Now that the Netflix problem has been solved, no more streaming video controversies for Comcast, right?
Sony finally filled a major hole in its video app lineup yesterday with the introduction of HBO Go for PlayStation 3. Once installed, the app allows most cable customers to stream their favorite HBO shows and a wide selection of movies. We say most because there’s one major provider that isn’t yet on board with HBO Go for PlayStation, and that’s Comcast. Comcast subscribers are currently unable to stream any content using the app.
When we reached out to ask why Xfinity subscribers can’t yet access HBO Go on its console, Sony predictably steered our inquiry to Comcast. “Please contact Comcast PR regarding its authentication policies and supported devices. We hope they will support PS3 soon,” a spokesperson said. As for what Comcast had to say, a company representative told The Verge, “With every new website, device or player we authenticate, we need to work through technical integration and customer service which takes time and resources. Moving forward, we will continue to prioritize as we partner with various players.”
Multichannel News adds: “ Similarly, Comcast is also blocking subs from running HBO GO on Roku devices, while DirecTV, one of the last significant holdouts, started supporting HBO GO on Roku in late January. Roku introduced HBO GO in 2011. … Comcast does allow authentication of the HBO GO app on several other platforms, including iOS, Android tablets and smartphones, the Apple TV and the Xbox 360. Comcast subs are also able to run HBO GO on the Google Chromecast.”
Nearly all those named devices that HBO GO does work on in Comcast—iOS and Android tablets and smartphones—are mobile devices, which means users aren’t necessarily giving up cable to watch HBO on tiny screens. (Apple TV is on the iOS platform, so it may get swept in with the mobile devices.) Only Xbox 360 would clearly let TV watchers “cut the cord” and get their HBO on big home flatscreens.
The entire purpose of a Roku, on the other hand, is to enable cord-cutting by delivering streaming Internet video content direct to a user’s TV. That’s it. Which places it cleanly in competition with Comcast’s cable offerings. The Playstation, though game-oriented, could function similarly. Roku has reportedly sold at least 5 million units; PlayStation 3 has sold at least 80 million units. No telling how many of those users would like to watch HBO GO, but it’s probably not an insignificant number by Comcast standards.
Other Comcastic headlines:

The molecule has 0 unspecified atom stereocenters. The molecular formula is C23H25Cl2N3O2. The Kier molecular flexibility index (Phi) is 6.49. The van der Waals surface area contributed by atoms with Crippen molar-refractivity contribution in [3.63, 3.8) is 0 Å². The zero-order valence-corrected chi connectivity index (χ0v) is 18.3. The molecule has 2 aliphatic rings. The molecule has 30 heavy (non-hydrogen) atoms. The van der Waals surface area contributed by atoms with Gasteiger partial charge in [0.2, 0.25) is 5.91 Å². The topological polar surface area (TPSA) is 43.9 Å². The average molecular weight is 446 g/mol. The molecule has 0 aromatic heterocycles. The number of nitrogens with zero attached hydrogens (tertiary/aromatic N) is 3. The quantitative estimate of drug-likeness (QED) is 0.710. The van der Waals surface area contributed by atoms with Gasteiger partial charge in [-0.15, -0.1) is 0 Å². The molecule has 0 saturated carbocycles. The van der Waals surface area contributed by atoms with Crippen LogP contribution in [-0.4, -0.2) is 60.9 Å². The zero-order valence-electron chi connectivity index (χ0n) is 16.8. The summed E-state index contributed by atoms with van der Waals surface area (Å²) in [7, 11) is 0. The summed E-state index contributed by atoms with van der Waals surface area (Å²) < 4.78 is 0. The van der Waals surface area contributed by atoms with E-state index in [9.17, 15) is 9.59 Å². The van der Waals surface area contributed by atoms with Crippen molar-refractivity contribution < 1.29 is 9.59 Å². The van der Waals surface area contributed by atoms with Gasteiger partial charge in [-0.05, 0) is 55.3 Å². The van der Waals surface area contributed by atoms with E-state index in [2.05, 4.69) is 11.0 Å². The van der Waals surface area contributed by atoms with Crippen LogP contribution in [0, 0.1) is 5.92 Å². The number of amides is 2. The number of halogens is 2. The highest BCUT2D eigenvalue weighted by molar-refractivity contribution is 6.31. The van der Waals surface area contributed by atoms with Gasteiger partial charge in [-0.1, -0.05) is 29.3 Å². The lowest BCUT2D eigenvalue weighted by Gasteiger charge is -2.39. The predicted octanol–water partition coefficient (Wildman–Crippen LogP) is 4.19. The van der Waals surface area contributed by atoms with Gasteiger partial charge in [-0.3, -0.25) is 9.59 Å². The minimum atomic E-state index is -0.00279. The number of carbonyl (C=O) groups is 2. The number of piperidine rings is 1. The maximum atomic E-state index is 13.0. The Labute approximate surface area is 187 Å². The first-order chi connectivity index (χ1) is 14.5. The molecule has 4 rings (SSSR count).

• U.S. Rep. Chellie Pingree of Maine stepped up her efforts to block the proposed merger between Comcast and Time Warner, the nation’s two largest cable TV and Internet providers, by sending a two-page letter of protest Wednesday to the U.S. Attorney General’s office and the Federal Communications Commission. “The anti-competitive effect of such a large player in the market for both cable television and the future of a free and open Internet seems obvious, and the public interest in affordable cable prices and an Internet that is fully open to innovation requires disapproval of this deal,” Pingree wrote. (Portland Press Herald)
• Comcast has wrapped up its deal to buy FreeWheel, the Web video ad-serving company. The two companies signed their paperwork yesterday, and informed employees last night. The cable giant will end up paying $360 million for the seven-year-old startup, sources said. If you throw in employee retention bonuses and other comp, the number could hit $375 million. FreeWheel helps Web companies deliver video ads, and has specialized in locking up deals with big media companies like Viacom, Fox and Comcast’s NBCUniversal. (Re/code)
• City Council will vote Thursday on legislation that could allow Comcast Corporation and Liberty Property Trust to extend the underground transit concourse from its current terminus, westward beneath 18th Street to the proposed Comcast Innovation and Technology Center at 1800 Arch Street. If approved, the pedestrian tunnel will allow the 3,000 to 4,000 employees the building is expected to house to enter the building from transit connections, including regional rail trains, trolleys, Broad Street and Market Frankford subway lines, without leaving the below-ground transit concourses centered around Suburban Station. It will also extend public access to the Suburban Station concourse. (PlanPhilly)
• USA Today reports that Comcast, the largest cable operator in the United States, will run advertisements to connect users seeking medical marijuana with doctors who can prescribe it. The advertisements began running in New Jersey and in the greater Chicago markets on Monday. The Verge reports the ad will appear in Massachusetts next week, adding it is expected to be shown on Fox, CNN ESPN, Comedy Central, AMC and Discovery, as it was in New Jersey. (Boston Business Journal)
• Comcast Corp.’s investment in the theme parks industry is going well, said company CFO Michael Angelakis at a March 4Morgan Stanley conference. … Angelakis did mention the success the theme park industry — including Universal Orlando Resort — has had on the company’s investment earnings — which is also known as earnings before interest, taxes, depreciation and amortization, or EBITDA. “We think the parks have been under-capitalized for a number of years, so when you have [an industry asset] under $400 million EBITDA that now has blown over $1 billion, we are excited about that,” he said. Universal Orlando Resort is undergoing one of those major investments now, with the expansion of the Wizarding World of Harry Potter’s Diagon Alley, which is set to open this summer. (Orlando Business Journal)